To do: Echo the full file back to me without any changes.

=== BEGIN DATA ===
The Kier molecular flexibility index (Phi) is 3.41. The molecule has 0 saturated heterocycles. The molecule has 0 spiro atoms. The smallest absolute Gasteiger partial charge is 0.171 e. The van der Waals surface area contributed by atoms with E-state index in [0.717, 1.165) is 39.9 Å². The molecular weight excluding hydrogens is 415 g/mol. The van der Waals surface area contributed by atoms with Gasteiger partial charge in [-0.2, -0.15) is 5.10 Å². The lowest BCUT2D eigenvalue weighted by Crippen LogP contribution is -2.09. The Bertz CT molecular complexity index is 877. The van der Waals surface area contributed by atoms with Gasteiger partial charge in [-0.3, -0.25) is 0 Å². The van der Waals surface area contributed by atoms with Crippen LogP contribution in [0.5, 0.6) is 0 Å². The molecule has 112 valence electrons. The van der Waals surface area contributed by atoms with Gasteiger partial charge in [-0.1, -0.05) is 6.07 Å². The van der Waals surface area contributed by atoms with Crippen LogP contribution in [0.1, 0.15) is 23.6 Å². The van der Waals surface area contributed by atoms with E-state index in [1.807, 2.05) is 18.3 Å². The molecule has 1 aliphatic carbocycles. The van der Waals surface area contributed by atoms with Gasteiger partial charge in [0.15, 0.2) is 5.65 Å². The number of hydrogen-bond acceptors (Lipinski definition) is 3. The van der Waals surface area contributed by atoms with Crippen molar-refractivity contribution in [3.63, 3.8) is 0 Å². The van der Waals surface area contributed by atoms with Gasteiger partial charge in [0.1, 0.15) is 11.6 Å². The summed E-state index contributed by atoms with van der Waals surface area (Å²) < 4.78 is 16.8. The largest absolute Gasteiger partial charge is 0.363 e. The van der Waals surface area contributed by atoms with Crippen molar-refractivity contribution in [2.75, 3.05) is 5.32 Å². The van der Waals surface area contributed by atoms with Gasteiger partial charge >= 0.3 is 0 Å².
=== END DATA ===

The Kier molecular flexibility index (Phi) is 3.41. The molecule has 0 saturated heterocycles. The molecule has 0 spiro atoms. The smallest absolute Gasteiger partial charge is 0.171 e. The van der Waals surface area contributed by atoms with E-state index in [0.717, 1.165) is 39.9 Å². The molecular weight excluding hydrogens is 415 g/mol. The van der Waals surface area contributed by atoms with Gasteiger partial charge in [-0.2, -0.15) is 5.10 Å². The lowest BCUT2D eigenvalue weighted by Crippen LogP contribution is -2.09. The Bertz CT molecular complexity index is 877. The van der Waals surface area contributed by atoms with Gasteiger partial charge in [-0.3, -0.25) is 0 Å². The van der Waals surface area contributed by atoms with Crippen LogP contribution in [0.5, 0.6) is 0 Å². The molecule has 112 valence electrons. The van der Waals surface area contributed by atoms with Gasteiger partial charge in [-0.1, -0.05) is 6.07 Å². The van der Waals surface area contributed by atoms with Crippen LogP contribution in [0.1, 0.15) is 23.6 Å². The van der Waals surface area contributed by atoms with E-state index in [1.807, 2.05) is 18.3 Å². The molecule has 1 aliphatic carbocycles. The van der Waals surface area contributed by atoms with Gasteiger partial charge in [0.15, 0.2) is 5.65 Å². The number of hydrogen-bond acceptors (Lipinski definition) is 3. The van der Waals surface area contributed by atoms with Crippen molar-refractivity contribution in [3.63, 3.8) is 0 Å². The van der Waals surface area contributed by atoms with Gasteiger partial charge in [0.1, 0.15) is 11.6 Å². The summed E-state index contributed by atoms with van der Waals surface area (Å²) < 4.78 is 16.8. The largest absolute Gasteiger partial charge is 0.363 e. The van der Waals surface area contributed by atoms with Crippen molar-refractivity contribution in [2.75, 3.05) is 5.32 Å². The van der Waals surface area contributed by atoms with Gasteiger partial charge >= 0.3 is 0 Å².